Jan 23, 2008 (CIDRAP News) – Health officials in Vietnam said today that a 32-year-old man has died of H5N1 avian influenza, signaling the country’s first reported case and death of the new year.The man was from northern Vietnam’s Tuyen Quang province, about 50 miles northwest of Hanoi, the Associated Press (AP) reported today. If his case is confirmed by the World Health Organization (WHO), he will be listed as Vietnam’s 102nd case-patient and its 48th fatality from the disease.To Doan Hong, of the provincial Preventive Medicine Center, told the AP that the man died last week, 2 days after he was admitted to the nation’s tropical disease hospital in Hanoi. Hong said the man got sick after slaughtering and cooking geese and chickens that had died on his backyard farm on Jan 9, according to the AP report. Samples from poultry were also positive for the virus, he said.Samples from the man’s family and neighbors have tested negative for the H5N1 virus, and officials have disinfected the man’s house, along with areas in his neighborhood, Hong told the AP.Tuyen Quang is one of four provinces that are currently on the Vietnamese government’s avian flu watch list, the AP report said.Vietnam’s last human H5N1 case was confirmed by the WHO on Dec 28. The patient was a 4-year-old boy from Son La province who died on Dec 16 after 5 days in the hospital. The WHO had said the source of the boy’s infection was still under investigation. The country has the second-highest avian flu case count, after Indonesia.In other developments, the WHO today confirmed Indonesia’s latest H5N1 case, that of a 32-year-old man from Tangerang, a suburb of Jakarta, who is being treated in a Jakarta hospital. His case raises the WHO’s H5N1 count for Indonesia to 120 cases with 97 deaths; the global count is 352 cases with 219 deaths.The man got sick on Jan 13 and was hospitalized 6 days later, according to a statement from the WHO. Investigators are trying to determine the source of his infection. According to a report yesterday from Indonesia’s National Committee for Avian Influenza Control and Pandemic Influenza Preparedness, the man is a sales executive at an automobile company.See also:Jan 23 WHO statementJan 22 CIDRAP News story “Indonesia reports another H5N1 case”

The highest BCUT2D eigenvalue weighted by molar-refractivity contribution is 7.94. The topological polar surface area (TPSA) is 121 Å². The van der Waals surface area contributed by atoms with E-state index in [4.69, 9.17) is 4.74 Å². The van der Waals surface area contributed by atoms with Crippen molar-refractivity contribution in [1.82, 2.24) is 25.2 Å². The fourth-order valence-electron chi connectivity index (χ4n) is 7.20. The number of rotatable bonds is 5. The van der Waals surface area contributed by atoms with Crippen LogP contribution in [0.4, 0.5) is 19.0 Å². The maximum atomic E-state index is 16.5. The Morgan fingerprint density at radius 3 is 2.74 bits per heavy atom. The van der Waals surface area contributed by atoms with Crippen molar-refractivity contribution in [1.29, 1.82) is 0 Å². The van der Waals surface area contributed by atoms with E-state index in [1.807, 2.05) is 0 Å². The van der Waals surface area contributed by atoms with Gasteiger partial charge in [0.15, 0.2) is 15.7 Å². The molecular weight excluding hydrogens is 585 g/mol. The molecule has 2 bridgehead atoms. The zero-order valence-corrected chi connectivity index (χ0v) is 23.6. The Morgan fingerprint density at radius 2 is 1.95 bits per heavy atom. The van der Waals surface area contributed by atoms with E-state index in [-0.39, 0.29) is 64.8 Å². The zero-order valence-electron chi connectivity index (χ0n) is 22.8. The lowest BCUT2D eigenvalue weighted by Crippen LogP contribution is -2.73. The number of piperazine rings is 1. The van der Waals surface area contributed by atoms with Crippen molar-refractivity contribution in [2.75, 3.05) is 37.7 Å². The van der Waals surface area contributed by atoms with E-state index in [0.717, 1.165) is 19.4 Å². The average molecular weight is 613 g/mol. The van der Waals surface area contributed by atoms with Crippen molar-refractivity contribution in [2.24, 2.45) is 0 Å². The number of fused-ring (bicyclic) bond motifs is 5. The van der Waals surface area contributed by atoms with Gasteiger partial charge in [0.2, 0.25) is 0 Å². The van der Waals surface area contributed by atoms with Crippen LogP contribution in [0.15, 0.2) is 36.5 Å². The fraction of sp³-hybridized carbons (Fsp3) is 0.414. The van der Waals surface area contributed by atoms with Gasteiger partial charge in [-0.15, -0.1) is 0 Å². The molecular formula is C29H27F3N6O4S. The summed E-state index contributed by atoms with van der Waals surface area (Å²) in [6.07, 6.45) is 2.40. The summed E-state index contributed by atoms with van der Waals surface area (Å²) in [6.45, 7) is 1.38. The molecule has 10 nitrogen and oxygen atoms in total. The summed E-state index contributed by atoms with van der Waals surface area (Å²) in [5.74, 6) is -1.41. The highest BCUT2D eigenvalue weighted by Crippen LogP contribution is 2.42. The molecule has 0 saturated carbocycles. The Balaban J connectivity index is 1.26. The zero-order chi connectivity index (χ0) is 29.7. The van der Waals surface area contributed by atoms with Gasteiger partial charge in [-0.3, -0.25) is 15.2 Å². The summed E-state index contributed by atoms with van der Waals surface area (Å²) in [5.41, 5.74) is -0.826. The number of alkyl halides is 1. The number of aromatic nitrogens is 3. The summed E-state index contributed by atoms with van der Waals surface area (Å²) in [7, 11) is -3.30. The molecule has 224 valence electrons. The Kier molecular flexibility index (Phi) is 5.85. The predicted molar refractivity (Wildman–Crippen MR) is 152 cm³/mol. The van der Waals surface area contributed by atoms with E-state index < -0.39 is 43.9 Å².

May 15, 2009 (CIDRAP News) – President Barack Obama’s appointment of New York City Health Commissioner Thomas Frieden, MD, MPH, to lead the Centers for Disease Control and Prevention (CDC) drew enthusiastic applause today from public health organizations and disease experts.Frieden, a tuberculosis expert, is credited with achievements as varied as helping improve tuberculosis control in India, driving trans-fats out of New York City restaurants, and reducing smoking in that city. He has headed the city’s Department of Health and Mental Hygiene (NYCDOH) since 2002.Dr. Richard Besser, who has served as acting CDC director since early in the Obama administration, will continue in his regular role as head of the CDC’s Coordinating Office for Terrorism Preparedness and Emergency Response, the White House announced. Frieden will assume the CDC post in early June.In a news release today, Obama said, “Dr. Frieden is an expert in preparedness and response to health emergencies, and has been at the forefront of the fight against heart disease, cancer and obesity, infectious diseases such as tuberculosis and AIDS, and in the establishment of electronic health records. Dr. Frieden has been a leader in the fight for health care reform, and his experiences confronting public health challenges in our country and abroad will be essential in this new role.”Public health leaders praised Frieden as an outstanding appointee who will base his policies on science and not shrink from difficult issues.”During his tenure as New York City’s health commissioner, Frieden has demonstrated an unwavering commitment to protecting the public’s health through his tireless work on issues ranging from implementing a ban on smoking in restaurants and bars to increasing HIV testing rates,” said Georges C. Benjamin, MD, executive director of the American Public Health Association, in a statement. “He has not backed away from the tough public health challenges and in doing so has helped the people he served lead healthier, longer lives.”Frieden is an Oberlin College graduate who earned medical and public health degrees at Columbia University, where he also trained in internal medicine before going to Yale University to study infectious diseases, according to information from the NYCDOH.He joined the NYCDOH in 1990 while working as a CDC Epidemic Intelligence Service officer on a wide range of issues. He led the city’s Bureau of Tuberculosis Control and served as assistant commissioner from 1992 to 1996, during which cases of multidrug-resistant TB in the city dropped by 80%, according to the NYCDOH.Frieden subsequently worked in India for 5 years, helping with the nation’s TB control program, which has treated more than 8 milloin patients and saved more than a million lives, the NYCDOH said.Frieden has been credited with numerous initiatives in his time as health commissioner. New York was the nation’s first city “to eliminate trans-fats from restaurants, rigorously monitor the diabetes epidemic, and reqeuire certain restaurants to post calorie information prominently,” the health department said.The White House said Frieden has led efforts that have reduced the number of smokers in New York by 350,000, increased cancer screening, reduced AIDS deaths by 40%, and implemented the largest community electronic health records project in the nation. “Dr. Frieden and his team have responded effectively to several urgent health problems, including cases of anthrax, plague, and, most recently, H1N1 influenza,” the statement said.Dr. Anne Gershon, president of the Infectious Disease Society of America (IDSA), said in an IDSA statement that she has been “incredibly impressed with Dr. Frieden’s response to the recent influenza A H1N1 outbreak and previous outbreaks of other diseases.” Gershon is a pediatric infectious disease specialist at Columbia University in New York.In an interview, Gershon said Frieden has taken a very organized approach to the novel H1N1 situation, holding teleconferences with infectious disease physicians to keep them abreast of events.”In a situatoin like this it would be very easy to just panic and close schools and do things that are not necessarily indicated, and he’s been able to control that,” Gershon said. “I think he’s wonderful in being able to delegate responsibility to highly competent people so he knows the job is being done well.”Frieden has shown an ability to get people from diverse groups to work together well, Gershon added.Giving an example of his problem-solving skills, Gershon said the city at one point had a problem with cases of neonatal herpes that were related to circumcisions. “He cleared that up and did it in a very nice way, without having people getting angry at each other. . . . It was a serious issue, and it stopped. The people he delegated to deal with this, day to day, were terrific. I think that tells you something about him.”Frieden won praise from other infectious disease experts as well.In the IDSA statement, Roy Gulick, MD, chief of infectious diseases at Weill Medical College of Cornell University, predicted that Frieden would forcefully advocate using evidence-based practices in the battle against HIV-AIDS. In New York he has emphasized prevention by promoting needle exchange and condom use and has worked hard to promote routine HIV testing, Gulick said.Richard P. Wenzel, MD, a former IDSA president, told CIDRAP News, “This individual is a proven achiever with high standards and appropriate, epidemiologically based priorities. He is an excellent choice.” Wenzel is chair of internal medicine at Virginia Commonwealth University in Richmond.The Trust for America’s Health, a nonprofit public health policy group in Washington, DC, also applauded Frieden’s appointment.”Dr. Frieden is a bold leader who has the courage to shake up the status quo if science and evidence show that change needs to happen,” said Jeff Levi, PhD, TFAH executive director, in a statement. “He doesn’t shy away from the tough problems. His innovative strategies have led to real reductions in smoking rates, diabetes, HIV/AIDS, tuberculosis, and food-borne illness in New York City.”During the campaign, President Obama made a commitment to make policy decisions based on the integrity of science. With this appointment, the President has taken an important step to fulfill this promise,” Levi said.See also: May 15 White House press releaseMay 15 APHA statementFrieden biography from NYCDOH